These barriers—and our lack of inclusion in disaster-relief policy and planning—become even more concerning when you consider that LGBTQ2S+ people are among the communities likely to be at higher risk in disasters. This is especially the case if they’re Black, Indigenous or people of colour (BIPOC), disabled, houseless, low-income and/or incarcerated. “The status quo response to natural disasters,” write the authors of A People’s Framework for Disaster Response, “exacerbates existing inequalities. It increases racial and class disparities related to housing, employment, education, economic security, community investment and other essential social systems.”
When I ask Myriad Augustine, a Toronto-based educator and writer whose work focuses on community preparedness, about mainstream responses to emergencies and disasters, they tell me, “We can’t rely on external, unrelated groups to save us, ever.” Augustine’s approach to preparedness is grounded in their identities as a mixed-Black, disabled, low-income, trans and non-binary person, and their political commitment to mutual aid.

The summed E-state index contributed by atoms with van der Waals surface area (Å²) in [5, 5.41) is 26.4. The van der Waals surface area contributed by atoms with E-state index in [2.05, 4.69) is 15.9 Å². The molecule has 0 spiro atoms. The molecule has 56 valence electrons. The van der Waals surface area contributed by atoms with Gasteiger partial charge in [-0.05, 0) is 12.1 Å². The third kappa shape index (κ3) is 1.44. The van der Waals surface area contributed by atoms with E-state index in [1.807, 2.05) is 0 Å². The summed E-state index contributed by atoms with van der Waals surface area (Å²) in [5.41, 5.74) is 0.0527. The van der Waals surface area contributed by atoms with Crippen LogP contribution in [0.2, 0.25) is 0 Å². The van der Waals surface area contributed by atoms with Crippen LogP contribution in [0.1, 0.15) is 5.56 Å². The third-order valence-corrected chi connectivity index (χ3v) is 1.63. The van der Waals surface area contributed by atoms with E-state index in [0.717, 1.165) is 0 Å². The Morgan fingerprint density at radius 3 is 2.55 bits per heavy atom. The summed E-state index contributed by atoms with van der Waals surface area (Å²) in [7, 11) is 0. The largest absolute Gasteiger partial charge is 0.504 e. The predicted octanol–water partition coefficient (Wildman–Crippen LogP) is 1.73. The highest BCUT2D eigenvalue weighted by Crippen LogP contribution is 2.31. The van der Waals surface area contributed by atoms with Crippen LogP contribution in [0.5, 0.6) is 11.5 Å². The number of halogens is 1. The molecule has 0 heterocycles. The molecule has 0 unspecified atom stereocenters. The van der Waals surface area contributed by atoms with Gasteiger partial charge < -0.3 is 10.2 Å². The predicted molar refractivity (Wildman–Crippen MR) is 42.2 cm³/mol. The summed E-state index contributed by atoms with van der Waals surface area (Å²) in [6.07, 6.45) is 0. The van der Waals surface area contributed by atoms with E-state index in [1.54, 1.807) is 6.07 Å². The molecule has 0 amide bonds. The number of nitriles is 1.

I first met Augustine in March 2020 when I participated in one of their Get Out Alive, Together! (GOAT) 101 workshops. They’ve been offering these workshops in-person and online since 2016 as a purposeful challenge to the right-wing, individualistic perspectives underpinning mainstream preparedness culture. Augustine teaches participants how to think about and prepare for disasters in strengths-based ways that emphasize accessibility and interdependence. The workshop focuses on our mindsets, skills, knowledge and advance planning we can do with others rather than on amassing an impossibly long and expensive list of stuff.